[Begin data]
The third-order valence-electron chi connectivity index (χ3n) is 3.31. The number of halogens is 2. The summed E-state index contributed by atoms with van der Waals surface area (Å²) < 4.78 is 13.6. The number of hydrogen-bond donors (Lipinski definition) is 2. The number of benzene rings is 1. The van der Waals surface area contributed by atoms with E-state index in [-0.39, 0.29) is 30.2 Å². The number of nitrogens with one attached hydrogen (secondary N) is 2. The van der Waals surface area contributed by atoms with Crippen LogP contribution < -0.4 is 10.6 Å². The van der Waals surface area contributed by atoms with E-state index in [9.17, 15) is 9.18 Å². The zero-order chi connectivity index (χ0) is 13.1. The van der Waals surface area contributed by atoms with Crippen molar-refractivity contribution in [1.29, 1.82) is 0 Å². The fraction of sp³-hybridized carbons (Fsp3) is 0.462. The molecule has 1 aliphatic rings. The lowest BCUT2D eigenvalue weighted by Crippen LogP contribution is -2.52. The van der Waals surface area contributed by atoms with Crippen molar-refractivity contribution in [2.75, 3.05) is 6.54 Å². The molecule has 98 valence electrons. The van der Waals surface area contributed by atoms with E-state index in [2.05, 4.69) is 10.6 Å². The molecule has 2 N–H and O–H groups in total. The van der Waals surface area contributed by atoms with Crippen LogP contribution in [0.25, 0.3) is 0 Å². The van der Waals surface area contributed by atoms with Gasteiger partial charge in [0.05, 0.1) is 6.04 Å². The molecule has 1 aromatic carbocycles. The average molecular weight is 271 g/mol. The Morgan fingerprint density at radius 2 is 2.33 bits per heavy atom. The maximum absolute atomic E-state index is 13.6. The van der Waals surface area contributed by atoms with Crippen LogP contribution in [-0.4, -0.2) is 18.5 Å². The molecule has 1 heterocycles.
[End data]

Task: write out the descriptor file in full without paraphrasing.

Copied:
The third-order valence-electron chi connectivity index (χ3n) is 3.31. The number of halogens is 2. The summed E-state index contributed by atoms with van der Waals surface area (Å²) < 4.78 is 13.6. The number of hydrogen-bond donors (Lipinski definition) is 2. The number of benzene rings is 1. The van der Waals surface area contributed by atoms with E-state index in [-0.39, 0.29) is 30.2 Å². The number of nitrogens with one attached hydrogen (secondary N) is 2. The van der Waals surface area contributed by atoms with Crippen LogP contribution < -0.4 is 10.6 Å². The van der Waals surface area contributed by atoms with E-state index in [9.17, 15) is 9.18 Å². The zero-order chi connectivity index (χ0) is 13.1. The van der Waals surface area contributed by atoms with Crippen molar-refractivity contribution in [1.29, 1.82) is 0 Å². The fraction of sp³-hybridized carbons (Fsp3) is 0.462. The molecule has 1 aliphatic rings. The lowest BCUT2D eigenvalue weighted by Crippen LogP contribution is -2.52. The van der Waals surface area contributed by atoms with Crippen molar-refractivity contribution in [2.75, 3.05) is 6.54 Å². The molecule has 98 valence electrons. The van der Waals surface area contributed by atoms with E-state index in [2.05, 4.69) is 10.6 Å². The molecule has 2 N–H and O–H groups in total. The van der Waals surface area contributed by atoms with Crippen LogP contribution in [0.25, 0.3) is 0 Å². The van der Waals surface area contributed by atoms with Gasteiger partial charge in [0.05, 0.1) is 6.04 Å². The molecule has 1 aromatic carbocycles. The average molecular weight is 271 g/mol. The Morgan fingerprint density at radius 2 is 2.33 bits per heavy atom. The maximum absolute atomic E-state index is 13.6. The van der Waals surface area contributed by atoms with Crippen LogP contribution in [-0.4, -0.2) is 18.5 Å². The molecule has 1 heterocycles.